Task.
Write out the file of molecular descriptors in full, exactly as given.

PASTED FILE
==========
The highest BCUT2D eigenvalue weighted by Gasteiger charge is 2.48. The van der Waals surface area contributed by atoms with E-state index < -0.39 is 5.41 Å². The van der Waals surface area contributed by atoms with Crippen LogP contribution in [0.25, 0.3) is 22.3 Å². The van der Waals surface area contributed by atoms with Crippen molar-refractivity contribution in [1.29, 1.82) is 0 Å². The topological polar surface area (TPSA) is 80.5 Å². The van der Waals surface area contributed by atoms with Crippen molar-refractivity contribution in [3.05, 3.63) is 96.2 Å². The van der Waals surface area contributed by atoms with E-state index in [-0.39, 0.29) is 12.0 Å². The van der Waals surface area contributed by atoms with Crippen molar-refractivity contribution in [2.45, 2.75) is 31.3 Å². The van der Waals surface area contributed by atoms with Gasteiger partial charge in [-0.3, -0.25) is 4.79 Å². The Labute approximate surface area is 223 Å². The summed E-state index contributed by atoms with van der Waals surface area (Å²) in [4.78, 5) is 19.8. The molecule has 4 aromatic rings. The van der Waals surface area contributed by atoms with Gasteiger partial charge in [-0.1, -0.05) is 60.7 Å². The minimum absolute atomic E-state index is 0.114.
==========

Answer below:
The highest BCUT2D eigenvalue weighted by Gasteiger charge is 2.48. The van der Waals surface area contributed by atoms with E-state index < -0.39 is 5.41 Å². The van der Waals surface area contributed by atoms with Crippen LogP contribution in [0.25, 0.3) is 22.3 Å². The van der Waals surface area contributed by atoms with Crippen molar-refractivity contribution in [1.29, 1.82) is 0 Å². The topological polar surface area (TPSA) is 80.5 Å². The van der Waals surface area contributed by atoms with Crippen molar-refractivity contribution in [3.05, 3.63) is 96.2 Å². The van der Waals surface area contributed by atoms with E-state index in [-0.39, 0.29) is 12.0 Å². The van der Waals surface area contributed by atoms with Crippen molar-refractivity contribution in [2.45, 2.75) is 31.3 Å². The van der Waals surface area contributed by atoms with Gasteiger partial charge in [-0.3, -0.25) is 4.79 Å². The Labute approximate surface area is 223 Å². The summed E-state index contributed by atoms with van der Waals surface area (Å²) in [4.78, 5) is 19.8. The molecule has 4 aromatic rings. The van der Waals surface area contributed by atoms with Gasteiger partial charge in [-0.1, -0.05) is 60.7 Å². The minimum absolute atomic E-state index is 0.114.